Respiratory syncytial virus (RSV) is the major cause of lower respiratory tract disease in infants. Previously, we elucidated the antibody repertoire following primary RSV infection in infants. Whole genome-fragment phage display libraries (GFPDL) expressing linear and conformational epitopes from RSV bound 100-fold more phages within attachment protein (G) following primary RSV infection. The G-reactive epitopes spanned the N- and C-termini of G ectodomain, in addition to the central conserved domain (CCD). In the current study, we examined the contribution of antigenic regions of G outside of the CCD to RSV-specific immunity. We evaluated the immunogenicity, neutralization and protective efficacy of all RSV-G antigenic sites identified following primary RSV infection using recombinant E. coli expressed G ectodomain (REG), CCD-deleted G ectodomain (REG ΔCCD), N- and C-terminal G subdomains, and antigenic site peptides. The REG ΔCCD, N- and C-terminal subdomains and peptides generated antibody titers in rabbits and mice that bound fully glycosylated Recombinant Mammalian expressed G ectodomain (RMG) and intact RSV virion particles but minimal in vitroneutralization titers compared with the intact G ectodomain. Vaccinated mice were challenged intranasally with RSV-A2 Line 19F. Viral replication in nasal cavity and lungs was significantly reduced in vaccinated animals compared to unimmunized controls. Control of viral loads post-RSV challenge correlated with serum antibody binding to the virus particles. In addition, very low Th2/Th1 cytokine ratios were found in the lungs of REG ΔCCD vaccinated mice after challenge. These data demonstrate the presence of multiple protective sites in RSV G protein outside of the CCD that could contribute to the development of a bacterially produced unglycosylated G protein as safe and protective vaccine against RSV disease.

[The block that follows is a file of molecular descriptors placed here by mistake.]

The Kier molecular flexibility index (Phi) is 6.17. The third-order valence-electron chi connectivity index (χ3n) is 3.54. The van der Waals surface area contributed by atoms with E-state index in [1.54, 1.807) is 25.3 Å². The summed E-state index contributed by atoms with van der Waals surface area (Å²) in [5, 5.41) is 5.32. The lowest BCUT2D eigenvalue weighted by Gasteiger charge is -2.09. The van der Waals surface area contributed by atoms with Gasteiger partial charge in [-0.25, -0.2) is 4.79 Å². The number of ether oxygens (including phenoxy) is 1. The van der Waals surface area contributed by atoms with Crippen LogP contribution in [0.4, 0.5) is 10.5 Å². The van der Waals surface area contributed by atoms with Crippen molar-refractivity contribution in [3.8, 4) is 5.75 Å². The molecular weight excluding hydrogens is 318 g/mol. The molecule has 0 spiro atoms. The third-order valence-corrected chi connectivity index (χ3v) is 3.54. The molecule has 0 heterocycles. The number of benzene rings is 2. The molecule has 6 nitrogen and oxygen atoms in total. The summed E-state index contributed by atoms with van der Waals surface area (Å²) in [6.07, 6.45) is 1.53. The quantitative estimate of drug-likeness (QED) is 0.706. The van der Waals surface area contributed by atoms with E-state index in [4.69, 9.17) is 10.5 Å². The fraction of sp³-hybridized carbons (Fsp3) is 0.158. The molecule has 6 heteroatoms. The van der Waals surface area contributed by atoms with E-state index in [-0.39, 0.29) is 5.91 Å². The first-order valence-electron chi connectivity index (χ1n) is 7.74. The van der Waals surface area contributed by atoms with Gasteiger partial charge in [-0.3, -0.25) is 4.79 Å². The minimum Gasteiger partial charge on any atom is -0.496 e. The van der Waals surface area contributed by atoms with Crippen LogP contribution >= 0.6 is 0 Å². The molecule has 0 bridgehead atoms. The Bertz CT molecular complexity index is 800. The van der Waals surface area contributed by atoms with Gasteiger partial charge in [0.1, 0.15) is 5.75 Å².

A vaccine against RSV that provides protection without potential for disease enhancement is required. The G attachment protein represents an important candidate for inclusion in an effective RSV vaccine. However, the contribution of different antigenic sites to protection against RSV is not completely understood. We evaluated the protective efficacy of recombinant unglycosylated RSV-G protein vaccine produced in E. coli (REG) vs. CCD-deletion (REG ΔCCD). We also investigated immunogenicity and protective efficacy of all antigenic sites identified in post-primary infection infant sera using GFPDL that includes N- and C-terminal G subdomains, and linear peptides. The REG ΔCCD, N- and C-terminal subdomains and peptides generated antibody titers in rabbits and mice. Vaccinated mice challenged intranasally with RSV demonstrated significant reduction of viral replication in the nasal cavity and lungs. Our study highlights the safety and immunogenicity of recombinant G protein as economical protective vaccine against RSV disease.